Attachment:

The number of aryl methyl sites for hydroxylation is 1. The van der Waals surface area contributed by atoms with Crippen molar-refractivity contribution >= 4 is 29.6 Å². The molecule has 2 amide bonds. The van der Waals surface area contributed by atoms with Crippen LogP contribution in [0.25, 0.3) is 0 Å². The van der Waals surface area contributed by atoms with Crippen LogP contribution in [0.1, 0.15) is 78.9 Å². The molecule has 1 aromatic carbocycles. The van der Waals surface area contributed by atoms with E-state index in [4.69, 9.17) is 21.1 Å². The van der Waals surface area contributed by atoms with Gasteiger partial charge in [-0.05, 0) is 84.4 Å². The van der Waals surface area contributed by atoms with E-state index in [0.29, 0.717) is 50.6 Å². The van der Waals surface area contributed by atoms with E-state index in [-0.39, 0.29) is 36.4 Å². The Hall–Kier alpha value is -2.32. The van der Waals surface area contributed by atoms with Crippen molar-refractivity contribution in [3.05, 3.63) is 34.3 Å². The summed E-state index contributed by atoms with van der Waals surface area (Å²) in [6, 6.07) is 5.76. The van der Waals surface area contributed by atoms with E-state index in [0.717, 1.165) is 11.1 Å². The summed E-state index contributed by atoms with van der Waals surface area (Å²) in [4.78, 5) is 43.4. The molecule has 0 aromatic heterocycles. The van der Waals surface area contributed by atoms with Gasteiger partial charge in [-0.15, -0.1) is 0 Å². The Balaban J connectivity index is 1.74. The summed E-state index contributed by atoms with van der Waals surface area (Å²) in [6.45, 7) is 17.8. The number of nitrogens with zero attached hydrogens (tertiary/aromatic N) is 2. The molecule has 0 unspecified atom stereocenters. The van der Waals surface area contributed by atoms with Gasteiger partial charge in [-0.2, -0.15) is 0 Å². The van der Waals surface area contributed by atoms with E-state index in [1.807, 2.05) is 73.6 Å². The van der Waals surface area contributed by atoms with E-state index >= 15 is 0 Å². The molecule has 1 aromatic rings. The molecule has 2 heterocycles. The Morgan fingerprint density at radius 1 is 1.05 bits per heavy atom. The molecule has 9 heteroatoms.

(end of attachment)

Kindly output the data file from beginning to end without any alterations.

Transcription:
The number of aryl methyl sites for hydroxylation is 1. The van der Waals surface area contributed by atoms with Crippen molar-refractivity contribution >= 4 is 29.6 Å². The molecule has 2 amide bonds. The van der Waals surface area contributed by atoms with Crippen LogP contribution in [0.25, 0.3) is 0 Å². The van der Waals surface area contributed by atoms with Crippen LogP contribution in [0.1, 0.15) is 78.9 Å². The molecule has 1 aromatic carbocycles. The van der Waals surface area contributed by atoms with E-state index in [4.69, 9.17) is 21.1 Å². The van der Waals surface area contributed by atoms with Gasteiger partial charge in [-0.05, 0) is 84.4 Å². The van der Waals surface area contributed by atoms with E-state index in [0.29, 0.717) is 50.6 Å². The van der Waals surface area contributed by atoms with E-state index in [-0.39, 0.29) is 36.4 Å². The Hall–Kier alpha value is -2.32. The van der Waals surface area contributed by atoms with Crippen molar-refractivity contribution in [3.05, 3.63) is 34.3 Å². The summed E-state index contributed by atoms with van der Waals surface area (Å²) in [6, 6.07) is 5.76. The van der Waals surface area contributed by atoms with E-state index in [0.717, 1.165) is 11.1 Å². The summed E-state index contributed by atoms with van der Waals surface area (Å²) in [4.78, 5) is 43.4. The molecule has 0 aromatic heterocycles. The van der Waals surface area contributed by atoms with Gasteiger partial charge in [-0.15, -0.1) is 0 Å². The Balaban J connectivity index is 1.74. The summed E-state index contributed by atoms with van der Waals surface area (Å²) in [6.45, 7) is 17.8. The number of nitrogens with zero attached hydrogens (tertiary/aromatic N) is 2. The molecule has 0 unspecified atom stereocenters. The van der Waals surface area contributed by atoms with Gasteiger partial charge in [-0.2, -0.15) is 0 Å². The van der Waals surface area contributed by atoms with E-state index in [1.807, 2.05) is 73.6 Å². The van der Waals surface area contributed by atoms with E-state index >= 15 is 0 Å². The molecule has 1 aromatic rings. The molecule has 2 heterocycles. The Morgan fingerprint density at radius 1 is 1.05 bits per heavy atom. The molecule has 9 heteroatoms.